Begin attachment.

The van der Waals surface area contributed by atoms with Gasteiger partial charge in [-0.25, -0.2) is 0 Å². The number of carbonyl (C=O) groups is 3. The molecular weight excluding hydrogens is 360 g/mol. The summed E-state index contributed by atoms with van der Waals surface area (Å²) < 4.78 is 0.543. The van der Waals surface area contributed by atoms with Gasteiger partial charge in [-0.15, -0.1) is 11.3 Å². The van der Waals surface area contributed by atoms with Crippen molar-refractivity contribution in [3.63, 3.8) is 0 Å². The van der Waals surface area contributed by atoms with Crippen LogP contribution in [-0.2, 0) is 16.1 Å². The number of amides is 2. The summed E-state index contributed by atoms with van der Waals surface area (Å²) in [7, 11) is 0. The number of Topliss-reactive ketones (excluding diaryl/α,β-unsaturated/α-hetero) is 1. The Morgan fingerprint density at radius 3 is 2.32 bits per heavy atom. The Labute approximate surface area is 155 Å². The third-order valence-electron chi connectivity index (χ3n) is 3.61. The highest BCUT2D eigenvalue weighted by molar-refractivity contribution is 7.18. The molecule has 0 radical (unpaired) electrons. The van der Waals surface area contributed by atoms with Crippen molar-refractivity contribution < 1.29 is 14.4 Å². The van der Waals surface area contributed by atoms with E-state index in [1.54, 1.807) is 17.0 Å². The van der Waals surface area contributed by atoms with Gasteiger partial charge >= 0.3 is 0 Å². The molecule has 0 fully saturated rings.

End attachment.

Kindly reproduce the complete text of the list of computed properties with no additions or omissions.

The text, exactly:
The van der Waals surface area contributed by atoms with Gasteiger partial charge in [-0.25, -0.2) is 0 Å². The number of carbonyl (C=O) groups is 3. The molecular weight excluding hydrogens is 360 g/mol. The summed E-state index contributed by atoms with van der Waals surface area (Å²) < 4.78 is 0.543. The van der Waals surface area contributed by atoms with Gasteiger partial charge in [-0.15, -0.1) is 11.3 Å². The van der Waals surface area contributed by atoms with Crippen molar-refractivity contribution in [3.63, 3.8) is 0 Å². The van der Waals surface area contributed by atoms with Crippen LogP contribution in [-0.2, 0) is 16.1 Å². The number of amides is 2. The summed E-state index contributed by atoms with van der Waals surface area (Å²) in [7, 11) is 0. The number of Topliss-reactive ketones (excluding diaryl/α,β-unsaturated/α-hetero) is 1. The Morgan fingerprint density at radius 3 is 2.32 bits per heavy atom. The Labute approximate surface area is 155 Å². The third-order valence-electron chi connectivity index (χ3n) is 3.61. The highest BCUT2D eigenvalue weighted by molar-refractivity contribution is 7.18. The molecule has 0 radical (unpaired) electrons. The van der Waals surface area contributed by atoms with Crippen molar-refractivity contribution < 1.29 is 14.4 Å². The van der Waals surface area contributed by atoms with E-state index in [1.54, 1.807) is 17.0 Å². The van der Waals surface area contributed by atoms with Gasteiger partial charge >= 0.3 is 0 Å². The molecule has 0 fully saturated rings.